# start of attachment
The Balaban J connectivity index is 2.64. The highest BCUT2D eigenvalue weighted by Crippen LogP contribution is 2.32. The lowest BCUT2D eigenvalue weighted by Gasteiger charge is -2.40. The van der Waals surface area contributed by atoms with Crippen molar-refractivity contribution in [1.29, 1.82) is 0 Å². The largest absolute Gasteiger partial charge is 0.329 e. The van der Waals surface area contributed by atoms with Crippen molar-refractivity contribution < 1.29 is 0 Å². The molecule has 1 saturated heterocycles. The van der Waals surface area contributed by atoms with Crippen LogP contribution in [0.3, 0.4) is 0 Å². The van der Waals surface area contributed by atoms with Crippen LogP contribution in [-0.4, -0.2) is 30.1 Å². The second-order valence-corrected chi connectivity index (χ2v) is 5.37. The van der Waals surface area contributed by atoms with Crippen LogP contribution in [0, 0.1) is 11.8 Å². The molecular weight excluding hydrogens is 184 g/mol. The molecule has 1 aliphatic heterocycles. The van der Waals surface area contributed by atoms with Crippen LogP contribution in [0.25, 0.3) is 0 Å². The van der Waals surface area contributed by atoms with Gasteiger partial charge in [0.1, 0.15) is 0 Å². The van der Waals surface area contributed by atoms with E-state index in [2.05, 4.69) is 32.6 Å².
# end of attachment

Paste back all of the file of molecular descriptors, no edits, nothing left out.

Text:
The Balaban J connectivity index is 2.64. The highest BCUT2D eigenvalue weighted by Crippen LogP contribution is 2.32. The lowest BCUT2D eigenvalue weighted by Gasteiger charge is -2.40. The van der Waals surface area contributed by atoms with Crippen molar-refractivity contribution in [1.29, 1.82) is 0 Å². The largest absolute Gasteiger partial charge is 0.329 e. The van der Waals surface area contributed by atoms with Crippen molar-refractivity contribution < 1.29 is 0 Å². The molecule has 1 saturated heterocycles. The van der Waals surface area contributed by atoms with Crippen LogP contribution in [0.3, 0.4) is 0 Å². The van der Waals surface area contributed by atoms with Crippen LogP contribution in [-0.4, -0.2) is 30.1 Å². The second-order valence-corrected chi connectivity index (χ2v) is 5.37. The van der Waals surface area contributed by atoms with Crippen LogP contribution in [0, 0.1) is 11.8 Å². The molecular weight excluding hydrogens is 184 g/mol. The molecule has 1 aliphatic heterocycles. The van der Waals surface area contributed by atoms with Crippen LogP contribution in [0.25, 0.3) is 0 Å². The van der Waals surface area contributed by atoms with Gasteiger partial charge in [0.1, 0.15) is 0 Å². The van der Waals surface area contributed by atoms with E-state index in [2.05, 4.69) is 32.6 Å².